These four stages have different requirements and different steps that need to be taken to protect you, the purchaser, and you need an expert who understands contract law generally and property law specifically. These stages don't take into account any unexpected events, like receiving notice that a new freeway is going to be built next to your property, that would create yet another stage where you need advice to make proper decisions regarding your property.
Can't I save money and use a Conveyancer?
There is an old saying that you get what you pay for. Lawyers study full time for a minimum of 3 years at University, whereas Conveyancers study about 2 hours a week for about 20 weeks at TAFE.
Lawyers have compulsory Indemnity Insurance and if a lawyer is registered with the Law Society and has a practising certificate then that means that someone at the Law Society has checked that the lawyer has provided a certificate evidencing their non refundable insurance for the year. You can check this list by clicking here however you don't need to, because lawyers also have an assurance fund so that if someone holds themselves out to be a lawyer and they are not then you can make a claim on the fund. Basically as a profession we want you to be able to trust that any advice you get from a lawyer, or someone purporting to be a lawyer, is protected by rigorous insurance.
Nobody checks if a conveyancer is actually insured, though they are required by law to be insured no one checks. If it turns out that they are not insured or are behind in their payments then there is no insurance to protect you, if someone purports to be a conveyancer and is not actually a conveyancer then there is no insurance or assurance fund to protect you.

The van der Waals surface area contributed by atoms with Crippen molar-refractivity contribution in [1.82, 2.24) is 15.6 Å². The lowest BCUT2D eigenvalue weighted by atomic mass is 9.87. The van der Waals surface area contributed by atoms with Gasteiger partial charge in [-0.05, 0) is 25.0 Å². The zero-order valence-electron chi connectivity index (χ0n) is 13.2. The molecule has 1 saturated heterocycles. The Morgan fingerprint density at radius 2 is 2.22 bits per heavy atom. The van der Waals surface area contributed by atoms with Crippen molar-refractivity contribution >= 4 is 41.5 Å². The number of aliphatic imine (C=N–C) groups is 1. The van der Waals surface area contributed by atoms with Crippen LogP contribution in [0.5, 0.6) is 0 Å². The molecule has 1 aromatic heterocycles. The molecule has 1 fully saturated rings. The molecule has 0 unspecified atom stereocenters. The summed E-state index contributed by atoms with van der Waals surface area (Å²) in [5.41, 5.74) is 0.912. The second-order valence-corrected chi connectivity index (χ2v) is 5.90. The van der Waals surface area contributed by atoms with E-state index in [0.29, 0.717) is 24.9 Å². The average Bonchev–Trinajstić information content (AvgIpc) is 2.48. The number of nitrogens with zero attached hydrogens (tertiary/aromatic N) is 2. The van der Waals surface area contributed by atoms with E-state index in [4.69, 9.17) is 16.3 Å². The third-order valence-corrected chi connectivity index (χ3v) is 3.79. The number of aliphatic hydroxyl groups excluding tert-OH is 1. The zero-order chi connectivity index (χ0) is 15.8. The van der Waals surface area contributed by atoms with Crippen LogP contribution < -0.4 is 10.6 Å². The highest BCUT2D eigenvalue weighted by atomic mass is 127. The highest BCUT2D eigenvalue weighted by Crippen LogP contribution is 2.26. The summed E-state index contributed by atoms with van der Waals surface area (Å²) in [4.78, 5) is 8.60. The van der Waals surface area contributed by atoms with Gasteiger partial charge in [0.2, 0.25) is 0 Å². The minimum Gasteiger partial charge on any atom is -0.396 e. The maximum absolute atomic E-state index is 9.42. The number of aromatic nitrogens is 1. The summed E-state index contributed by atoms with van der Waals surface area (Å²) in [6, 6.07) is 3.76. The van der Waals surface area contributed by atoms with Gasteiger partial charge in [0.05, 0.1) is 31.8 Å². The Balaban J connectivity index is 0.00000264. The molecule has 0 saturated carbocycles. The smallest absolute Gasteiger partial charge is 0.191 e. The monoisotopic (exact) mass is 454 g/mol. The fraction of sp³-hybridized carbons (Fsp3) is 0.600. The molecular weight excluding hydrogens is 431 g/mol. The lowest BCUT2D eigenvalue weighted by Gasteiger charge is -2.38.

During our years of training lawyers are trained to deal with all the twists and turns that may crop up including contract law generally and property law specifically, and there are other important areas of law that may come into play like equity or professional indemnity law. Conveyancers are trained to do the mechanical steps in a Conveyance that goes through without any problems. We regularly are sent clients by Conveyancers who don’t know how to sort out problems that have arisen either because they deal with complex areas of property law, or because it is really a contract law question not a 'conveyancing' question.
What should I do?
Make an appointment to see Bruce Coode and obtain advice on your purchase before you sign any contracts. Bruce Coode has not only been practising law in Penrith for forty years, but he has an extensive property practise including not only purchases of real estate but also disputes with Council, litigation surrounding property and commercial contracts, compulsory acquisition by government departments and drafting and advising on complex contracts. He has in the past given lectures on real estate to universities and professional organisations such as valuers, and he has previously acted for three local Councils. Bruce understands more than your basic conveyance and understands that for many people the purchase of a property is one of the largest financial decisions they will make. He will explain things to you in plain English and help you to navigate the stressful situation that is buying a house.
If you would like some more information about our firm, or about real estate generally, then follow the blue link to the left for more articles on this topic.